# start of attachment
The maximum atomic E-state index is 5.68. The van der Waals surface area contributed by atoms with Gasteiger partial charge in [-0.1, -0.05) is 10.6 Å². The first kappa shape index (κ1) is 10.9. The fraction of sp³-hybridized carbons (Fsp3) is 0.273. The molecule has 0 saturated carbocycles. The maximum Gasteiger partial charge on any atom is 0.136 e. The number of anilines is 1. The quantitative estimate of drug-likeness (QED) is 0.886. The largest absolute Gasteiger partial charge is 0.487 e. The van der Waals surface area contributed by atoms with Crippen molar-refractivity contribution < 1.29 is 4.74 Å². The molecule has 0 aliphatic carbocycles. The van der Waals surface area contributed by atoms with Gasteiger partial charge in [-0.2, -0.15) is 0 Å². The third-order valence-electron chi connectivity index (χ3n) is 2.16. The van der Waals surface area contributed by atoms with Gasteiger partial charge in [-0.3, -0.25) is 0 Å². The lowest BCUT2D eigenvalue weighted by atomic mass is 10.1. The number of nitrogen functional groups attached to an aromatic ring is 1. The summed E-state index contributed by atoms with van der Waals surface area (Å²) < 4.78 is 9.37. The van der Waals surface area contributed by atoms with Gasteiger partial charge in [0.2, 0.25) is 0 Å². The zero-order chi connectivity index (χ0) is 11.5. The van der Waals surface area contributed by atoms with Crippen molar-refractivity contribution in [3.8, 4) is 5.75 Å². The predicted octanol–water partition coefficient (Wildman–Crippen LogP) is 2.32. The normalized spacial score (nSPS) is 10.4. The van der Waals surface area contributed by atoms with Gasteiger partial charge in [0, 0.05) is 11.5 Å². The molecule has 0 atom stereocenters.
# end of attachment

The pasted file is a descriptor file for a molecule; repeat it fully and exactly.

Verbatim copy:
The maximum atomic E-state index is 5.68. The van der Waals surface area contributed by atoms with Gasteiger partial charge in [-0.1, -0.05) is 10.6 Å². The first kappa shape index (κ1) is 10.9. The fraction of sp³-hybridized carbons (Fsp3) is 0.273. The molecule has 0 saturated carbocycles. The maximum Gasteiger partial charge on any atom is 0.136 e. The number of anilines is 1. The quantitative estimate of drug-likeness (QED) is 0.886. The largest absolute Gasteiger partial charge is 0.487 e. The van der Waals surface area contributed by atoms with Crippen molar-refractivity contribution < 1.29 is 4.74 Å². The molecule has 0 aliphatic carbocycles. The van der Waals surface area contributed by atoms with Gasteiger partial charge in [-0.2, -0.15) is 0 Å². The third-order valence-electron chi connectivity index (χ3n) is 2.16. The van der Waals surface area contributed by atoms with Gasteiger partial charge in [-0.3, -0.25) is 0 Å². The lowest BCUT2D eigenvalue weighted by atomic mass is 10.1. The number of nitrogen functional groups attached to an aromatic ring is 1. The summed E-state index contributed by atoms with van der Waals surface area (Å²) < 4.78 is 9.37. The van der Waals surface area contributed by atoms with Gasteiger partial charge in [0.2, 0.25) is 0 Å². The zero-order chi connectivity index (χ0) is 11.5. The van der Waals surface area contributed by atoms with Crippen molar-refractivity contribution in [3.8, 4) is 5.75 Å². The predicted octanol–water partition coefficient (Wildman–Crippen LogP) is 2.32. The normalized spacial score (nSPS) is 10.4. The van der Waals surface area contributed by atoms with Gasteiger partial charge in [0, 0.05) is 11.5 Å². The molecule has 0 atom stereocenters.